What does Reformed really mean? #fellowshippres
I’ve just stepped out from a session on the theological identity both of the Fellowship of Presbyterians and the Evangelical Covenant Order of Presbyterians (ECO for short), a new Presbyterian expression of church under the Fellowship umbrella.
As I left, Calvin College prof Laura Smit was discussing our identity as a reformed church. What does ‘reformed,’ really mean? There are rival conceptions. The progressive wing of the church envisions reform as progress toward an inclusive gospel and community. Evangelicals, rather, define reformed in terms of fidelity to Scripture and the perennial duty of church officers to guard the witness and teaching of the church even as we take it to the world. To paraphrase Tim Keller, “we have to both get the gospel right and get the gospel out.”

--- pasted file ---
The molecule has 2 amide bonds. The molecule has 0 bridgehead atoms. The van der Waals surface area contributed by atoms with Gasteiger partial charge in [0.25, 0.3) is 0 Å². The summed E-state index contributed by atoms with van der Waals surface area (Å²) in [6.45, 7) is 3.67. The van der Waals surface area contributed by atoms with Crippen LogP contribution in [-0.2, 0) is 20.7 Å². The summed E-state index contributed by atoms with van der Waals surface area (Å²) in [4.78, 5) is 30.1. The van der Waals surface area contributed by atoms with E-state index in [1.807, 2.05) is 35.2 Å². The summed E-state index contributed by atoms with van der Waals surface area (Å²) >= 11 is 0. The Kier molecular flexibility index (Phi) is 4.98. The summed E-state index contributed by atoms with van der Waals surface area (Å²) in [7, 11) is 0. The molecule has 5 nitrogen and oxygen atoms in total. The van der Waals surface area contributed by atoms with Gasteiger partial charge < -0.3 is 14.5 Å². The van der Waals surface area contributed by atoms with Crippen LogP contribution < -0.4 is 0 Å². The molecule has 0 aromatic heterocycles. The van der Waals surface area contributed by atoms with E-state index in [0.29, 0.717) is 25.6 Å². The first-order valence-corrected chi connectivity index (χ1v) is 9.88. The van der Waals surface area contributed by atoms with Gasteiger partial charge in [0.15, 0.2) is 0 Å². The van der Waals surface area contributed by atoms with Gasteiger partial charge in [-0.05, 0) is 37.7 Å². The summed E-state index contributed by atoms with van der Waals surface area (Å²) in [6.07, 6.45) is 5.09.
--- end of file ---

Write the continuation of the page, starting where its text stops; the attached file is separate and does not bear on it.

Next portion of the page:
The Fellowship/ECO finds itself drawing on evangelical ministers from the PCUSA, many of whom are not Calvinist. Jerry Andrews (First Pres, San Diego) suggested that perhaps 10% of ministers attending the conference would be “Westminster Calvinists.”
So how do we deal with this? Wisely, the Fellowship/ECO has decided to maintain the ten confessions of the PCUSA as a foundation as well as to adopt an essentials document that will inform our reading of those confessions.
Now, as Smit puts it, we begin the long process of once more falling in love with the classical formulations of our faith and placing them once more into the heart of our community life. I got excited as she spoke because I believe that theology is important because it helps us how to both think and to live. And, as Smit reminded us, it is a “pernicious error” to claim that the truthfulness of our beliefs has no significance.
Let the journey of deepening theological reflection, begin (continue). If you’re a PCUSA minister and affiliated with the Fellowship, are you a “Westminster Calvinist”? I like to say I’m a Heidelberg Calvinist or a Calvin-Calvinist!